3. Small diameter high velocity systems are specialty products that use insulated flex ductwork small enough to run through existing walls. The trade-off for the space savings is lower energy efficiency, and an experienced contractor is of utmost importance.

Room AC

Room air conditioners are rated only by EER, which is cooling output divided by power consumption. The higher the EER, the more efficient the air conditioner. Federal minimum efficiency standards for room air conditioners were revised in 2011 with new standards set to take effect in 2014; ENERGY STAR requirements exceed the current federal standards by 10% or more. Room air conditioners are sized to cool just one room, so a number of them may be required for a whole house. Individual units will cost less to buy than central systems.

  • ACEEE recommends an EER of at least 11.0. Check the ENERGY STAR list to find qualified products.
  • It is critical that your window unit is properly sized.
    ENERGY STAR provides a chart to help find the cooling capacity (in Btus) appropriate for your room. Too much capacity and the unit will cycle on and off too often, wasting energy. Too low and the unit will not cool well and will overdry the air. While the ENERGY STAR chart is a good place to start, note that square footage is not the only factor governing cooling capacity. As an example, if your room has a lot of windows exposed to summer sun, has ceilings higher than 8 feet, or is located directly under the attic, your cooling load might be one or two Btu classes HIGHER than the chart suggests.

Ductless Mini-Splits

Mini-split systems can be an attractive retrofit option for room additions and for houses using hydronic heat. Like conventional central air conditioners, mini splits use an outside compressor/condenser and indoor air handling units. The difference is that each room or zone to be cooled has its own air handler. Each indoor unit is connected to the outdoor unit via a conduit carrying the power, refrigerant and condensate lines.

The primary advantage is that, by providing dedicated units to each space, it is easier to meet the varying comfort needs of different rooms. By avoiding the use of ductwork, mini-splits also avoid energy losses associated with central forced-air systems.

The primary disadvantage of mini-splits is cost. They can cost 30% more than a typical central air conditioner of the same size. But, when considering the cost and energy losses associated with installing new central ductwork, buying a ductless mini-split may not be such a bad deal, especially considering the long-term energy savings. Talk with your contractor about what option would be most cost-effective for you.

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Improve the Efficiency of Your Existing System

 

The compressor units of most air conditioners have an average lifetime of only 10 to 12 years. By carefully following proper maintenance procedures, a quality model may hold up twenty years, but don’t expect the kind of lifetime you get with boilers and furnaces.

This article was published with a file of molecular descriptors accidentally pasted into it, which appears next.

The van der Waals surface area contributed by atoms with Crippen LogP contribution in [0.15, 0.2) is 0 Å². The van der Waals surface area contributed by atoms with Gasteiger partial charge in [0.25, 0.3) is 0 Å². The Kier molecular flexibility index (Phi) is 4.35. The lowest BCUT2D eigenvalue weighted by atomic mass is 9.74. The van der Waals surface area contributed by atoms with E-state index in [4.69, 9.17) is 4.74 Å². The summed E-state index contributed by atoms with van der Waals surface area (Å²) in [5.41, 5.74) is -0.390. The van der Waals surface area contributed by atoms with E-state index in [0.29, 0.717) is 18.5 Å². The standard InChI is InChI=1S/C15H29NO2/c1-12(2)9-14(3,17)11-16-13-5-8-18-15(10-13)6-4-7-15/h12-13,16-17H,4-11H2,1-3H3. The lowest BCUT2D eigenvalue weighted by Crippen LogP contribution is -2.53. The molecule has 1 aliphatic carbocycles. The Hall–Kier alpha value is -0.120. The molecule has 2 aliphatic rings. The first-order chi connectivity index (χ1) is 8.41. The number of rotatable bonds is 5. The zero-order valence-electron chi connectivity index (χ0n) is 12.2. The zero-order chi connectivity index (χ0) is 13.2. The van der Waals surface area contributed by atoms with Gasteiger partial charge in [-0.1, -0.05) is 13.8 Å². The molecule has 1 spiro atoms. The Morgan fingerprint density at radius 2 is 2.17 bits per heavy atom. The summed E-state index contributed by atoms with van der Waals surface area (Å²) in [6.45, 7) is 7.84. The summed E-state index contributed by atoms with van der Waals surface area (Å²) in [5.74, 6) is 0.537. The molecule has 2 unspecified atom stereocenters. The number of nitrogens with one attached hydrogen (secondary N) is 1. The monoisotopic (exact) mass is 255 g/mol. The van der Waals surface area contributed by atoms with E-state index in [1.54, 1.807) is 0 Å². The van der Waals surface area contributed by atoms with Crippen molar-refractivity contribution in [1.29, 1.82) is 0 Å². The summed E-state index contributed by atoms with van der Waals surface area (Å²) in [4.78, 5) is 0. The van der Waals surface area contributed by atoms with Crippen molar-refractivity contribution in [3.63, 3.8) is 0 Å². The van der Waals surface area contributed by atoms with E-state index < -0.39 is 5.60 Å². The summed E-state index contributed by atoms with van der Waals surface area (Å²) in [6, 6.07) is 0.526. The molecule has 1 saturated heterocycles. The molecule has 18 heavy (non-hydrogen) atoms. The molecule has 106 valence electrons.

1. Reduce excessive use:

  • Use air conditioning only when ventilation is inadequate.
  • Set the temperature up when leaving the house.
  • Always keep all doors and windows closed when operating an air conditioner.
  • Don’t cool unoccupied rooms (but don’t shut off too many registers either, or it will put pressure on the system).
  • Minimize indoor humidity by running hot-water appliances in the evening and by showering with the exhaust fan on.
  • If your room air conditioner has an outside air option, use it sparingly.

2. Increase your comfort range by using fans.
With a ceiling fan, you will probably be comfortable with the thermostat set at about 78°F. Each degree you are able to raise the thermostat, you will save 3–5% on air conditioning costs.

3. Clean the air filters on room air conditioners monthly.
The filter in a central air conditioner should never be allowed to get dirty enough to impede air flow, as this could cause damage to the unit. The condenser should be cleaned by a professional every other year, or even yearly in dusty locations. Filters in Room AC units can simply be removed (typically located behind the air inlet grill) and rinsed to remove trapped dust. Many modern units have an indicator alerting you to when the filter needs to be cleaned. Otherwise, it is a good idea to check the filter every couple of months during the summer.

4. Hire a professional technician to inspect, clean, and tune your system every 2-3 years.

  • During service of your unit, its refrigerant may need recharging. This correction can improve system efficiency by 20%.
  • The technician should measure airflow over the indoor coil. Correcting airflow rates can improve efficiency another 5–10%.
  • Regardless of how well tuned it is, the system will not operate efficiently if the duct system is in poor condition. Proper sealing and insulation can reduce cooling energy use by 10–15%.

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Page last updated December 2012